Meetings are an unavoidable part of business. Studies have found that the average worker spends almost 23 days a year in meetings, and that doesn’t including the time spent travelling to off-site locations. Despite that, according to a new study, businesses are doing little to ensure that visitors get the most out of meetings.
Some 40% of office visitors leave with a bad impression of the company as a result of time-consuming security checks, unfriendly employees and schedule delays, according to the Integrated Visitor Experience report, published by visitor management software company Proxyclick.
Timeline for Automation
- February 28, 2020
- October 24, 2019
Having polled more than 2,000 office workers in the United Kingdom and United States, 71% said that unfriendly receptionists were the cause of their bad experiences. Likewise, past studies have found that as much as 50% of all meetings in the US start late, which make them significantly less effective.
But what is being done to improve the workplace experience and get the most out of meetings?
The smart office of the future
In a bid to solve many of the issues reported, Proxyclick had devised the Integrated Visitor Experience (IVE), a way for forward-thinking organisations to better connect with their guests.
Gregory Blondeau, Founder of Proxyclick, said:
“Not five to ten years ago, the visitor experience did not really exist, the basic process simply covered how someone is received in a building or premises and how they’re able to move around.
“Today, the rise of smart buildings, developments in automation, open application programming interface standards and cloud technology, have changed the game. Now, forward-thinking organisations are implementing fully-integrated solutions, enabling the Integrated Visitor Experience to begin the very moment they connect with their guest.”
Here are some of the new technologies that will help to improve visitor experience in the office of the future:
Visitor Management Solutions
Visitors often have to go through lengthy security checks. They may be required to register their license number before they can enter a carpark, or fill out forms before they can enter the premises.
However, modern Visitor Management Solutions (VMS) allow visitors to begin these security procedures before they arrive, meaning that there is less chance of delays.
High tech solutions include apps that allow visitors to enter necessary information in advance via a smartphone or tablet, or integrated notification systems that inform employees when a visitor arrives via text message or email.
The State of Technology This Week
Offering a hassle-free visitor experience cannot compromise the security of a business. However, implementing automatic entry systems that grant access to authorised visitors can help to reduce entry times.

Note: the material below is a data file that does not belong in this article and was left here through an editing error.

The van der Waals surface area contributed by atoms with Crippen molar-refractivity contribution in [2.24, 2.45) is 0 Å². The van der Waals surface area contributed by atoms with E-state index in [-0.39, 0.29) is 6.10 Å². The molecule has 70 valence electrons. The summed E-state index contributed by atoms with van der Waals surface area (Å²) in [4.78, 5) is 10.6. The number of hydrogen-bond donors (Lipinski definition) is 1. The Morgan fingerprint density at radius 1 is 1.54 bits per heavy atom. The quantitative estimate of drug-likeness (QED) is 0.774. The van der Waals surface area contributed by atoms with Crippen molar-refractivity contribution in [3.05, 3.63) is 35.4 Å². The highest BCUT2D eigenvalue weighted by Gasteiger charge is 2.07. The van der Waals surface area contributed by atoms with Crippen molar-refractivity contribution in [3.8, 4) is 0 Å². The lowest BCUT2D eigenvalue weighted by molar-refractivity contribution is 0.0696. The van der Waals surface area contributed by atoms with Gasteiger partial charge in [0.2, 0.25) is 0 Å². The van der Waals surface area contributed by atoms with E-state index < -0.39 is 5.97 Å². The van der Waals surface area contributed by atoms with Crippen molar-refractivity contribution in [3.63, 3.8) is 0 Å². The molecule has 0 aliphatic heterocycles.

These solutions rely on key cards, barcodes, or tokens with predefined permissions depending on the visitor’s needs, which grant entry to certain doors, gates and turnstiles.
To avoid having to hand out passes to visitors upon arrival, businesses can issue QR codes in advanced. Stored on the visitor’s smartphone, this can then be used to enter the building upon arrival.
Biometrics, such as facial recognition technology, is another possible way that businesses could improve efficiency while ensuring that the premises remain secure. By granting access through facial scans, this ensures that only those issued entry are able to gain access to the building.
Room and resource booking solutions
Companies are increasingly turning to meeting room management systems to ensure that employees have access to space at the times that they need it. These allow employees to request and reserve rooms at particular times through mobile devices, calendar tools and apps, or through on-site solutions.
Likewise, a similar system can be used in car-parking areas, helping to maximise occupancy and keep track of who is on the premises at any given time.
In order to further improve the parking process, businesses can introduce number plate recognition technology, which, similarly to the use of entry systems, only grants access to pre-approved vehicles.
Angela Edwards, Site Deliver Consultant at Vodafone, explained how integrating a parking management system helped to reduce the frequency of a full carpark:
“We had a significant number of parking spaces booked out that were never used.
“With our visitor parking spaces often full, we believed provision was too low for the site’s needs. However, once staff began preregistering visitors through the VMS, with the secondary option to reserve a space, suddenly, we were only using half the parking capacity.”
Given how frequently negative interactions with human employees can cause dissatisfaction for visitors, the report suggests robots as a possible solution.
Advancements in robotics mean that these machines can now be used to perform many front of house tasks, such as greeting and checking in visitors, providing directions or contacting employees.